Nimic Review: Yorgos Lanthimos impresses with another baffling work
Like all of Lanthimos' directorials, Nimic is a film whose meaning is elusive and packs a lot in under 12 minutes
Greek filmmaker Yorgos Lanthimos has returned with yet another enigmatic work. This time it's a short film, Nimic, streaming currently on Mubi. Like all of his directorials, it's a film whose meaning is elusive. Lanthimos packs a lot in under 12 minutes.
Matt Dillon plays a cellist, let's call him the man, who begins his seemingly normal day, and then he gets inside the metro and something happens. Across him is seated a woman (Daphne Patakia) to whom he asks, "Do you have the time?" She doesn't seem to pay attention to this. A while later, she repeats the same question back at him. Nothing about her behaviour suggests that she is trying to imitate him. It's as if she is asking the question because she really wants to know the time as he did a while back.
Director: Yorgos Lanthimos
Starring: Matt Dillon, Daphne Patakia, Susan Elle
Streaming on: Mubi
The man gets out of the metro and walks to his home. The woman follows. He opens the door with a key with a smiley on it. A minute later, the woman gets into his house using the same key. We then find the man's wife (Susan Elle) looking at her husband and the woman. Or is she looking at just one of them? Because both are uttering the same lines. Later, we see the woman doing everything the man has been doing. There are no lines spoken through any of these moments. Without spoiling anything, the climax finds the man once again in the metro, this time experiencing a completely different, much stranger situation.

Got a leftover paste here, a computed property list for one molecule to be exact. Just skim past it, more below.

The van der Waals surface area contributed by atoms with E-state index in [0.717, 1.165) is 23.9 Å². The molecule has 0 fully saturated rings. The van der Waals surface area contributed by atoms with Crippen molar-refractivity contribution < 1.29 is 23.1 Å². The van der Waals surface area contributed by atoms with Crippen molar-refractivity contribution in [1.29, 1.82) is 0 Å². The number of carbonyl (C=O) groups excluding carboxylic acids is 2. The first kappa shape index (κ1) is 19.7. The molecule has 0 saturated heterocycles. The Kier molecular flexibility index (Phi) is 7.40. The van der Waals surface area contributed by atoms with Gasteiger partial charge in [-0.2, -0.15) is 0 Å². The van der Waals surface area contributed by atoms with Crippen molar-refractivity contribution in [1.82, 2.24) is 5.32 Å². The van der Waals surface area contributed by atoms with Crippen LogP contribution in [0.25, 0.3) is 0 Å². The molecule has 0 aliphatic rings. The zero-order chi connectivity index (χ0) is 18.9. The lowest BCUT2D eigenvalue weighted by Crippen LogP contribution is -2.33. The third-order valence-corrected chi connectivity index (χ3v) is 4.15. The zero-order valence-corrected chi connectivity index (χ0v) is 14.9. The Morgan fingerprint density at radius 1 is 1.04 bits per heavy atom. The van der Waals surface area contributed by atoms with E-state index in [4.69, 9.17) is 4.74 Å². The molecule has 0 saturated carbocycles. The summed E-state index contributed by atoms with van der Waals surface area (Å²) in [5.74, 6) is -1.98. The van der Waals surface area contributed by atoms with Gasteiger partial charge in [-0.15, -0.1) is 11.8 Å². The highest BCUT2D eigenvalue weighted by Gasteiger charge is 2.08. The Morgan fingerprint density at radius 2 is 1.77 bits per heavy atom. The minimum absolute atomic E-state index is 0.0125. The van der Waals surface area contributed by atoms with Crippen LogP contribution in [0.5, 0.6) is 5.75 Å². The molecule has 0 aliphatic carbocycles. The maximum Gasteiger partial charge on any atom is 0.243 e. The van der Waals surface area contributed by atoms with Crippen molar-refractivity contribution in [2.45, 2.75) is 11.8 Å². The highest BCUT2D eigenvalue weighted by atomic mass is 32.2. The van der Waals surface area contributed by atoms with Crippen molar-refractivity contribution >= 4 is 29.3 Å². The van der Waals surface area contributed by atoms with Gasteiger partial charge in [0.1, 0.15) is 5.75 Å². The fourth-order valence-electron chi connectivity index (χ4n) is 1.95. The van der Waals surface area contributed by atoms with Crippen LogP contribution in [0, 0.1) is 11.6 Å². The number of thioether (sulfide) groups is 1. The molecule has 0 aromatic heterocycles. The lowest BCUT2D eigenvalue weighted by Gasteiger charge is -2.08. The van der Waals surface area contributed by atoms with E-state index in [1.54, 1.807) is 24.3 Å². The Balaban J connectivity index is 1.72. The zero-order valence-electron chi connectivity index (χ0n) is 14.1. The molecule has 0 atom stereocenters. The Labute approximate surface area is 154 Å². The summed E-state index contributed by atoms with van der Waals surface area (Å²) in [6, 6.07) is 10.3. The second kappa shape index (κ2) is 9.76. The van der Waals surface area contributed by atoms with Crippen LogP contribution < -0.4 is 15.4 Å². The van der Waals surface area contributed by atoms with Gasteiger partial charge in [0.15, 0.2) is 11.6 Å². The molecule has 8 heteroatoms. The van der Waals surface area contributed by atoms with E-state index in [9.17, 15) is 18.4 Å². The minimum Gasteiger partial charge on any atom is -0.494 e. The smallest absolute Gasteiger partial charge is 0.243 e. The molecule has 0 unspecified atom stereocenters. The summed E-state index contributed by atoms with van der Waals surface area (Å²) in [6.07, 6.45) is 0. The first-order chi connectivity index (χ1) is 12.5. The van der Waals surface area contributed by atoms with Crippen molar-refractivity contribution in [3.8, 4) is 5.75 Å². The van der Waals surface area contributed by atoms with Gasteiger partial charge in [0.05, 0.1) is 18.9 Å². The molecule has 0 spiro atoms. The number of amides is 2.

The usual Lanthimos trademarks can be found in Nimic — jarring music, disorienting camera angles, and bizarre behaviour. Nimic could be about inclusivity or the fear of change. Is the man being simply asked about the time or is it more of an internal question hinting at his personal life? Nimic brings to mind Lanthimos' earlier films, Alps and The Lobster, which also dealt with 'replacement', but of a different variety.
The title credits have a letter missing from each name. The main title could be a variation on 'Mimic', with one letter replaced by another, just like how the main character is replaced by another. A Google search reveals that it's a Romanian word which either means 'anything' or 'nothing'. This can be said of the film as well.